I get TCM On Demand on Sacramento cable ( comcast ) and there are only 4-5 films to select from. Rarely, is the film all that " special. " Who selects the films to be on Demand? And, why can't they put all the month's films on so if a movie is missed, or a viewer falls to sleep when a favorite is due to come on etc. etc., then they can go to On Demand and retrieve it. Sometimes, there's a movie you enjoyed so well you just want to see it again. Also,there are alot of films folks enjoy but are not available on disk. Some of us are running out of time...we don't have entire lifetimes to wait to see these special films. You guys could rotate these films on " On Demand," it sure would be a treat..I pay extra to get OD and I sure would appreciate better programming for TCM. Thank-You. DLT

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"I get TCM On Demand on Sacramento cable ( comcast ) and there are only 4-5 films to select from. Rarely, is the film all that " special." - lynntobin

 

That's too bad. On any given day there are nearly 20 films and/or shorts to select from here in LA. I have Time-Warner as cable provider now but that was also the case when Comcast was my cable system two years ago.

 

There are thre or four "new" films added to the line-up each week and each film is available to be watched for four weeks. What I really appreciate this past month is that most of the films added to the "On Demand" line-up is that they are all films from the Guest Programmer event and include the introductions of Robert Osborne with the Guest Programmer - like Joe Pantoliano introducing The Best Years Of Our Lives or Matt Groening introducing Way Out West. About 12 of the current seletions available "On Demand" are from the Guest Programmer event.

 

TCM selects the films for the rotating "On Demand" line-up but obviously the cable operator is able to exercise some control which and how many films are available "On Demand" each week/month. If you aren't being offered the same level of "On Demand" service as I have here in LA, you might wish to push Comcast in Sacramento to "get with the program" and improve the TCM offerings. But don't hold out hope on being able to access an entire month of TCM selections from an "On Demand" service. But I would expect TCM to continue to expand the number of feature films avalable to be watched on-line through their "Media Room" service. (Did you know there are full-length films there? Just click on the "Video" link in the banner at the top of the page.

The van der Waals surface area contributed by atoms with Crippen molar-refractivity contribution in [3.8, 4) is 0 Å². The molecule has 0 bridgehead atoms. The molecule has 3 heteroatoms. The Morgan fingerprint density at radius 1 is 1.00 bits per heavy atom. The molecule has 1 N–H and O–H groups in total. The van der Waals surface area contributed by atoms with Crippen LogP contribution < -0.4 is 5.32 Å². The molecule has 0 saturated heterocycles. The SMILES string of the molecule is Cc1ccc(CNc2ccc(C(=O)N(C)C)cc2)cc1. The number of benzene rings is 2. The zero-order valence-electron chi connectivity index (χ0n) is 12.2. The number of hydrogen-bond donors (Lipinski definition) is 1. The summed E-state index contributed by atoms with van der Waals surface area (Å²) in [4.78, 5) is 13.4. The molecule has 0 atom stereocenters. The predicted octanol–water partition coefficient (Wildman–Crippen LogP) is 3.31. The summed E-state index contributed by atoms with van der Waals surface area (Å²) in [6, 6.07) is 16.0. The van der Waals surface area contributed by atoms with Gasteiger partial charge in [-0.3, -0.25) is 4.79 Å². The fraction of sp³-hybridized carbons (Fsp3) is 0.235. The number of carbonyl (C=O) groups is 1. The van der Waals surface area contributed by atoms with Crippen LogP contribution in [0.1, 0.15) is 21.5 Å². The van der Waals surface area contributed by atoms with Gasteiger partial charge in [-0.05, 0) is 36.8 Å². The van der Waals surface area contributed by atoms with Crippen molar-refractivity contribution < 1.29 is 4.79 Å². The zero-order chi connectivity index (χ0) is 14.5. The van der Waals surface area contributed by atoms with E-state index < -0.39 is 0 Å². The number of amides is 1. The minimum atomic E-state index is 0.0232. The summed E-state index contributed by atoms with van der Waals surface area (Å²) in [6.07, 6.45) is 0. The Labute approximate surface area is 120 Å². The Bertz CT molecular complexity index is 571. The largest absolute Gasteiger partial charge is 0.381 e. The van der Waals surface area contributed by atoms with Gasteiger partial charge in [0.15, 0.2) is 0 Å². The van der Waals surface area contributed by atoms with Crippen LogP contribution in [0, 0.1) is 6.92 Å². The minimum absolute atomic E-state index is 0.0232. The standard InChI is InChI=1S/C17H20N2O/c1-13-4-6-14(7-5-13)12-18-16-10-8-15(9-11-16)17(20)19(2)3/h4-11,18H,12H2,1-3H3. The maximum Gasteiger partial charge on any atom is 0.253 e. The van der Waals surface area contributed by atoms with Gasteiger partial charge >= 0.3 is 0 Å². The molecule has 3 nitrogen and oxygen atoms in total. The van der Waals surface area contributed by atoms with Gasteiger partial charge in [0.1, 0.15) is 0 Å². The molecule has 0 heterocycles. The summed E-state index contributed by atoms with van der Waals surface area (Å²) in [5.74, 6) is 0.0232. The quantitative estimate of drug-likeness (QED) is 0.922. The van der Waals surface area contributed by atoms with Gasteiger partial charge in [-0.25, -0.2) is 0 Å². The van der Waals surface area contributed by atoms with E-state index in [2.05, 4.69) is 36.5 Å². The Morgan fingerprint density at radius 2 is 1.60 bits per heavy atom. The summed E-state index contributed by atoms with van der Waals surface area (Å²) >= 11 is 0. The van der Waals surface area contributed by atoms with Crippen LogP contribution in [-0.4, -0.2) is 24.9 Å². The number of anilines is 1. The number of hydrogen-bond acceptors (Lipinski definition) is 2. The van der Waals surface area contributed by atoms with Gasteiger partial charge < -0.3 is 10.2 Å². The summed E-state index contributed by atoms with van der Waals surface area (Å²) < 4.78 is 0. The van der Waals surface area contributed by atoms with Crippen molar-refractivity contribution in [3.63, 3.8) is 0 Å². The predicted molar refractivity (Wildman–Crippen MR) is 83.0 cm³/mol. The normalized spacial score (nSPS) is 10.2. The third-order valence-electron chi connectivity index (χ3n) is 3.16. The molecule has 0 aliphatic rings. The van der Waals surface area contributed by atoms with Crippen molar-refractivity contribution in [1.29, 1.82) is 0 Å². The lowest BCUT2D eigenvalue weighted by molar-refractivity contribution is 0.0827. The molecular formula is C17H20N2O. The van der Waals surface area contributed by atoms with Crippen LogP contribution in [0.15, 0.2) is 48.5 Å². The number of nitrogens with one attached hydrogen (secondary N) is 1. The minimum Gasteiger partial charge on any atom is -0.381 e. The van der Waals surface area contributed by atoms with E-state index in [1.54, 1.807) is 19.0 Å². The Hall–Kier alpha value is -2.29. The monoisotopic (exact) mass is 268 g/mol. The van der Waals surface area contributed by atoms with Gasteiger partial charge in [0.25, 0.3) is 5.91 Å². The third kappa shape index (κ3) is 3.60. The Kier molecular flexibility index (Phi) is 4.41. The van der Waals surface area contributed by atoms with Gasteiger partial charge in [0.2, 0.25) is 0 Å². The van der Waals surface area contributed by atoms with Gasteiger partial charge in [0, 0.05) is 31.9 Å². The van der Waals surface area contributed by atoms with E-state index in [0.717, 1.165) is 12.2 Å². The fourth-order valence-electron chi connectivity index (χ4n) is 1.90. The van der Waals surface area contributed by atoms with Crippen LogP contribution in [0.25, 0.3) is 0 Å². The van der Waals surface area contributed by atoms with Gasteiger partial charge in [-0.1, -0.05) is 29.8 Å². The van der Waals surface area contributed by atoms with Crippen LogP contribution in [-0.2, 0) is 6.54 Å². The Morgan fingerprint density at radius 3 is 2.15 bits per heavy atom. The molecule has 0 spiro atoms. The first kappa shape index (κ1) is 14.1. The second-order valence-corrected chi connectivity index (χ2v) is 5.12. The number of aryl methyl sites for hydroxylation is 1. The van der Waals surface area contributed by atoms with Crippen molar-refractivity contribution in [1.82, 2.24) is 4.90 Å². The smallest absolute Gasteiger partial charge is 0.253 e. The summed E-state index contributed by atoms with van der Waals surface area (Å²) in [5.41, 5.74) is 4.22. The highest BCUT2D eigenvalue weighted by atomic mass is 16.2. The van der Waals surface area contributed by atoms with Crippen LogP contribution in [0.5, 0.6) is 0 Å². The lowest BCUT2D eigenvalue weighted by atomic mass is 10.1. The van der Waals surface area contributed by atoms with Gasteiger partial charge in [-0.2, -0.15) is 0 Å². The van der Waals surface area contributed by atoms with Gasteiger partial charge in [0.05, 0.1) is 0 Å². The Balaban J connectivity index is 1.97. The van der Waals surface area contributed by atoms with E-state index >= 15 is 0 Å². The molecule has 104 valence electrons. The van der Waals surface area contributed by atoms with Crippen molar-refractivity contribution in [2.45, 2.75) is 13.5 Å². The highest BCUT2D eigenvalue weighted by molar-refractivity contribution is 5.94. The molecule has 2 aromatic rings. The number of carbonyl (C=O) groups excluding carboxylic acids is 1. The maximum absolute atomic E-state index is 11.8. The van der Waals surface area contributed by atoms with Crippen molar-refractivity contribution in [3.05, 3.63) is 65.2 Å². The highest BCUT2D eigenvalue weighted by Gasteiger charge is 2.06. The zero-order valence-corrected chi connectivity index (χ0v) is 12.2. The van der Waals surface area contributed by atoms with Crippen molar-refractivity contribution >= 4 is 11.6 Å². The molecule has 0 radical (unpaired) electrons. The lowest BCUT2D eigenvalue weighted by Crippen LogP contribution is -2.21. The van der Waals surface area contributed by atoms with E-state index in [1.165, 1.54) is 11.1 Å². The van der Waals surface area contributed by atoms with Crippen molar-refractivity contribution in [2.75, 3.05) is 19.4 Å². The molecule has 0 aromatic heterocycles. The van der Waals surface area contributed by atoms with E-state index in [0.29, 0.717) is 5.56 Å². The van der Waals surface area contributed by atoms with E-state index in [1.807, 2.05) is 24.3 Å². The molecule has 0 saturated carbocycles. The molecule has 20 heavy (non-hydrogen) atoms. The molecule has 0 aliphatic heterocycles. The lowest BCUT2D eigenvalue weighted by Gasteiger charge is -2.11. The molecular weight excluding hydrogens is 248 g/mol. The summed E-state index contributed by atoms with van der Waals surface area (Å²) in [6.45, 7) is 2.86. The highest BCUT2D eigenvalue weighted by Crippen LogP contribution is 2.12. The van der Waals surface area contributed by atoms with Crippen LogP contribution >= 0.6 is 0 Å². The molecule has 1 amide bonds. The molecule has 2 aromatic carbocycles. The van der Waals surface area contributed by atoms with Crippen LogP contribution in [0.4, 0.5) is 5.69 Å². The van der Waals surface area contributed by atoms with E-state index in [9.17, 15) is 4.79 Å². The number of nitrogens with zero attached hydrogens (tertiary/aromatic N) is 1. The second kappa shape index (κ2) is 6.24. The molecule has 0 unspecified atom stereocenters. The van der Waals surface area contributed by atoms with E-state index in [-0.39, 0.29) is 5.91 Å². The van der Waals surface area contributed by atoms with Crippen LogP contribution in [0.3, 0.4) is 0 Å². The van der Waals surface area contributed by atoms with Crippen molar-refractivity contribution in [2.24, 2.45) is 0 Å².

Kyle In Hollywood

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The great people at TCM told me that they had to either move it up to a digital station or start putting commercials in. Now if u have ever tried to watch a classic film on AMC, you know how much those commercials suck! I would rather pay the extra 10-20 dollars a month to not have commercials in my classics and really it is only a few dollars more for the digital bundle.

 

Thank you and have a nice day,

kpr

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That absolutely bites... I haven't even figured out how to do anything on my flip phone except take and (with luck) send a call, and I wouldn't be e-mailing this if not for the IT staff to help...

 

Technological "advances" have gotten absolutely ridiculous; we don't need them, they don't improve the quality of life, they're expensive and exclusive to those not "techy" enough to master them. Alas, it's all about the bottom line in this modern society: if people will run out and buy a new digital camera every week because this week's is "better" than last weeks, it'll happen.

 

Here I thought TCM was the ONE refuge from modern society. It's a sell-out, and I am sorry... Hopefully you've taped a lot of good stuff on VHS (I don't even own a DVD player) to watch???

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"The great people at TCM told me that they had to either move it up to a digital station or start putting commercials in." - kimpunkrock

 

Thanks for the update 'kimpunkrock'. Obviously the situation has changed during the past 12 months.

 

But it still may not be solely a financial motivation on TCM's part. 'tcmprogrammr' wrote earlier this fall that some of the suppliers to their films have tried to force the channel to keep the "bug"/logo on the screen for the duration of the entire movie as a method of deterring the illegal sale of films recorded on TCM. I don't know for certain, but the placement of TCM on the digital tier may also - somehow - provide additional "anti-piracy" provisions to the films being shown "letterboxed, uncut and commercial-free" and ripe for illegal exploitation. But that is only a guess.

 

Kyle In Hollywood

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Honestly, it isn't our decision to be moved to the digital tier, it's completely up to the cable company. And different cable operators put us in different packages depending on the market and whatever financial considerations they have - in some places we're on the most basic package and in some places we're on a digital tier. But that's up to the cable company.

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Kyle That also has a disadvantage. I sometimes record and keep the movie for my collection and I wish that logo wasn't an eyesore whenever I watch the movies later on. I notice other channels do the same thing. If they need to use the station's ID logo, I wish it wasn't so large. At least just have their logo to pop up ever now and then.